How many young men with aspergers who have no social connections and don't really get it have you worked with?  Every worked with somebody who didn't download stuff but it was on his computer anyway?  And he went to jail and got raped?  And his life as he knew it is over? How about the 72 year old guy who looked at something 3 years ago?  No sex acts?  Do you need him in a federal prison where he is too far away to be visited for 2 years?  And his 72 year old wife who doesn't drive is left alone, without his social security check?  

    Don't get me wrong, I think child porn is awful.  But we are not solving the problem in this way.  We are getting low hanging fruit and treating them totally harshly in an unnecessary way.  

    Now the people who do things to children?  You won't see me making such arguments.  But looking at a picture that was made years ago?  And the child would never know until the FBI informs her again and again?  

    I would like to talk about a sensible way to deal with this, instead of the witch hunts and the sex offender lists on the internet for life, including the Romeo and Juliet cases?  


    My problems with this stuff (none / 0) (#1)
    by Slayersrezo on Tue Nov 27, 2012 at 08:08:16 PM EST
    1. Like statutory rape is a "strict liability" crime. Picture is  foreign and looks over 18 but is actually 16 (legal there, illegal here) -tough stuff, sonny boy or girly gal, you are probably going to prison. Or at least having something bad on your record and being humiliated in your local paper, if they let you plea. Then all your neighbors can look at you and wonder if you should be allowed near their 3 year olds.
    2. Treats images possessed the same as if they are images produced. Doesn't even "grandfather" previously legal images in. So that old Penthouse with that 16 year old (forgot her name) or that old nude pic of 12 year old Brooke Shields...better hide and/or burn them and don't accidentally get any of those pics in your browser cache! Thoughtcrime!
    3. Treats DRAWINGS and other artwork the same as photographs. Witness freaking manga and other comics prosecution for child p*nography.
    4. In some cases you can go to jail longer for images or movies of "child po*n" involving mid teens or above then you would if you downright raped or molested them.
    5. Did I mention you can watch videos of 15 year olds being stoned to death on Youtube, but see the uncovered breast of one of them on the beach in a video even incidentally, and the police can be called.
    6. Taking pictures of small children in a tub is now hazardous to your health no matter how cute they look with that rubber ducky. Groin/genitals covered with water and totally unseen or hinted at? Doesn't matter, you perve, you. Go straight to Child Protective Services, do not pass go, do not collect $200.

    Our child p*rn laws are a huge bundle of fear and hysteria and hatred and -ultimately - FAIL. They don't solve the problem, and by overcriminalizing so many things not only do they grab innocent and *arguably harmless people into the web of the law BUT due to diversion of resources they guarantee that some real abuse will be missed.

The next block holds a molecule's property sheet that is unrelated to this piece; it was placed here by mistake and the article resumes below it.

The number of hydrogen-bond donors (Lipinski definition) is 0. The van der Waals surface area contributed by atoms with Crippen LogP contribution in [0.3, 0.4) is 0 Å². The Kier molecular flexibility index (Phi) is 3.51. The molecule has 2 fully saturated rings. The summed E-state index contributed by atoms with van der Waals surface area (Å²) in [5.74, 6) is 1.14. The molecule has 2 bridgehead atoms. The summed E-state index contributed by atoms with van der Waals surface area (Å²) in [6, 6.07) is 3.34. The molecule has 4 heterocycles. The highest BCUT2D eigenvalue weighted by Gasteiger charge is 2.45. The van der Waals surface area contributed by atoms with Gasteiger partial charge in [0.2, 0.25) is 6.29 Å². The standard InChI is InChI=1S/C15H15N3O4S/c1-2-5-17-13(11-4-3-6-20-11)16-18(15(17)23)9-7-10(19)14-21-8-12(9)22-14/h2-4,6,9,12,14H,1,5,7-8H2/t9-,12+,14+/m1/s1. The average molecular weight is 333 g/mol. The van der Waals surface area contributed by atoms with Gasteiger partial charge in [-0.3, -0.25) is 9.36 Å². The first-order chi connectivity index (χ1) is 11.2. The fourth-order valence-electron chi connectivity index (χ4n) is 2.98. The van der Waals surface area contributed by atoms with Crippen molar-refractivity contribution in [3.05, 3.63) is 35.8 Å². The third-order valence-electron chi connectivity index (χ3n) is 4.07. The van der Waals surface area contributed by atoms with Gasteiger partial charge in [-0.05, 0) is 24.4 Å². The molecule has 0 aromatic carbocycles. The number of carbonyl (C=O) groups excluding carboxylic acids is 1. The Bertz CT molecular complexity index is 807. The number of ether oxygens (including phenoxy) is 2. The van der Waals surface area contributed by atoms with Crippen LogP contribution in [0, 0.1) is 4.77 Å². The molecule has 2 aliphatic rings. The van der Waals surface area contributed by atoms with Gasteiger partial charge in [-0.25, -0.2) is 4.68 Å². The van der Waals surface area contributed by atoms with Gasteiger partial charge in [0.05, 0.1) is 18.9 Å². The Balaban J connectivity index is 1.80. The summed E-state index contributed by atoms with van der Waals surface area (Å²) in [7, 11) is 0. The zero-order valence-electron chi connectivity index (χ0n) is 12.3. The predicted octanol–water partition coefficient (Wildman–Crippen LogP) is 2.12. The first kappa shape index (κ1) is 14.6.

I agree fully (none / 0) (#5)
    by Gisleson on Wed Nov 28, 2012 at 11:19:30 AM EST
    Here in Minnesota we just had a college football coach put through hell by a hyper-aggressive prosecutor when the coach went to have his camera worked on and the repair person looked through the photos and found nekkid pix of the coach's small children.

    The charges have finally been dropped, but only after the coach's family was subjected to enormous amounts of harsh public scrutiny. And they were dropped when others finally saw the pictures and could not detect any prurience in the pictures that got the prosecutor overly excited.

    Our pornography laws are obscene. The only cure is to legalize and regulate but that route makes it much too hard for pimps and pornographers to exploit minors so we just let criminals be in charge by keeping everything illegal.


    Sounds horrid (none / 0) (#7)
    by Slayersrezo on Wed Nov 28, 2012 at 08:50:09 PM EST
    Thanks for sharing this story, and the ending.
    I'm glad it worked out for him in the end, though it sounds like a harrowing experience, and I hope it has not ruined him financially.

    Well, I am guessing (none / 0) (#2)
    by womanwarrior on Tue Nov 27, 2012 at 08:58:18 PM EST
    No veto of this one.  Voice vote, so we don't know if anyone voted against? So brave. I think they are all afraid of what has been planted on their computers, but i have a paranoid side.  What a waste of money.  

    Alternative Phrases for This Material (none / 0) (#6)
    by msaroff on Wed Nov 28, 2012 at 11:28:16 AM EST
    A question I would typically use the phrase child p*r*0*n (without the asterisks, and that is a zero, not an "O").

    Would this be an acceptable alternative?

    it's too hard to tell the difference (none / 0) (#8)
    by Jeralyn on Wed Nov 28, 2012 at 11:14:21 PM EST
    between an o and an 0. Please use the asterisks, thanks. I know it sounds silly but it's an unbelievable headache to get blocked at law firms and businesses by censor blocking software (It happened once) and really time-consuming to delete the auto-spammers in other countries who register via robot and post spam. The spammers also make the site less pleasant for readers.